Cubs’ Joe Maddon sees a little of Troy Percival in Dodgers’ Kenley Jansen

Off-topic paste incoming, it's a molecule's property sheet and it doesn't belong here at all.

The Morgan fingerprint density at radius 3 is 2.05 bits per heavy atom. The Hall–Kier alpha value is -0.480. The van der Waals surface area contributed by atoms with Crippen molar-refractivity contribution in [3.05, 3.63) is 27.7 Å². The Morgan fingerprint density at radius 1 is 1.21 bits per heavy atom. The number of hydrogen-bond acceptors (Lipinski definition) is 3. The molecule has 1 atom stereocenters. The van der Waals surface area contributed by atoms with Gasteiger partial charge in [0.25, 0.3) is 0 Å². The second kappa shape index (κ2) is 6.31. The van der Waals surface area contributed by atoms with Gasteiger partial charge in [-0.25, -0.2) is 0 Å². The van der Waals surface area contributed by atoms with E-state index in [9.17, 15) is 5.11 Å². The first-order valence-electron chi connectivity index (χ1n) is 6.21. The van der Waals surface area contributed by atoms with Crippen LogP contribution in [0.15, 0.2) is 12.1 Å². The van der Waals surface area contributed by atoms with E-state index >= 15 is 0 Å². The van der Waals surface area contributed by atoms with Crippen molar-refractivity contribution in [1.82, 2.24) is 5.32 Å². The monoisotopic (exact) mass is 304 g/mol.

first_imgLOS ANGELES >> When Cubs manager Joe Maddon sees Kenley Jansen, he flashes back to his days with the Angels.Maddon was the Angels roving hitting instructor and he ran the instructional league in the early ‘90s, when the organization turned a catcher into a reliever.Troy Percival, of course, went on to be the best closer in Angels’ history.Jansen, who began his Dodgers career as a catcher, is trying to follow in Percival’s footsteps. Maddon sees similarities. Both Jansen and Percival have what he calls “awkward,” and “violent” deliveries, which Maddon said is the result of coaches allowing them to transition without too much refining.“When you make that transition from catcher, these are very, normally aggressive people,” Maddon said. “Let them go. Don’t give them too much instruction. Let them play.”Percival spent just one year as a catcher in the Angels system, hitting .203.“He couldn’t hit,” Maddon said. “The ball would hit his bat and basically roll up towards his hands. Talk about negative exit velocity.”Certainly, the switch to closer worked, though. Percival, whose first year pitching was 1991, reached the majors by 1995 and ended his career with 358 saves, 11th most in history. Jansen spent much longer attempting to hit, batting .229 in the minors. He spent four seasons as a catcher before converting to the mound. He now has 189 regular season saves over the past five years as the Dodgers closer.Shake it up?The middle of the Cubs order – Anthony Rizzo (.043 in the postseason), Ben Zobrist (.182) and Addison Russell (.045) – have been scuffling, which has Maddon thinking of changes.“I have considered different thoughts, no question,” Maddon said. “You’re already trying to. Like I said, when you get to this point, you’ve got five games left to really make it right as opposed to 75 to make it right.”That being said, Maddon is also aware that some of the Cubs’ offensive issues are the result of guys like Clayton Kershaw, Johnny Cueto and Madison Bumgarner.“We have seen some really good pitching,” Maddon said. “I’ll defend them in that regard.”Happy placeJake Arrieta, who starts Game 3 for the Cubs, has good memories of Dodger Stadium. In his last start here, on Aug. 30, 2015, Arrieta pitched a no-hitter.“It’s going to be a different game, different experiences all the way around, but you know, I’ll use some of my experience from my last time out here moving into tomorrow,” he said.Arrieta said the mound and playing surface at Dodger Stadium make it an especially good environment.“You’ve got to give credit to their crew for doing such a good job and making that thing’s ready to go and consistent pretty much every night,” he said. “You know, when you feel confident about your positioning or your footing as a pitcher or a position player, it really helps your confidence that night.”center_img Newsroom GuidelinesNews TipsContact UsReport an Errorlast_img read more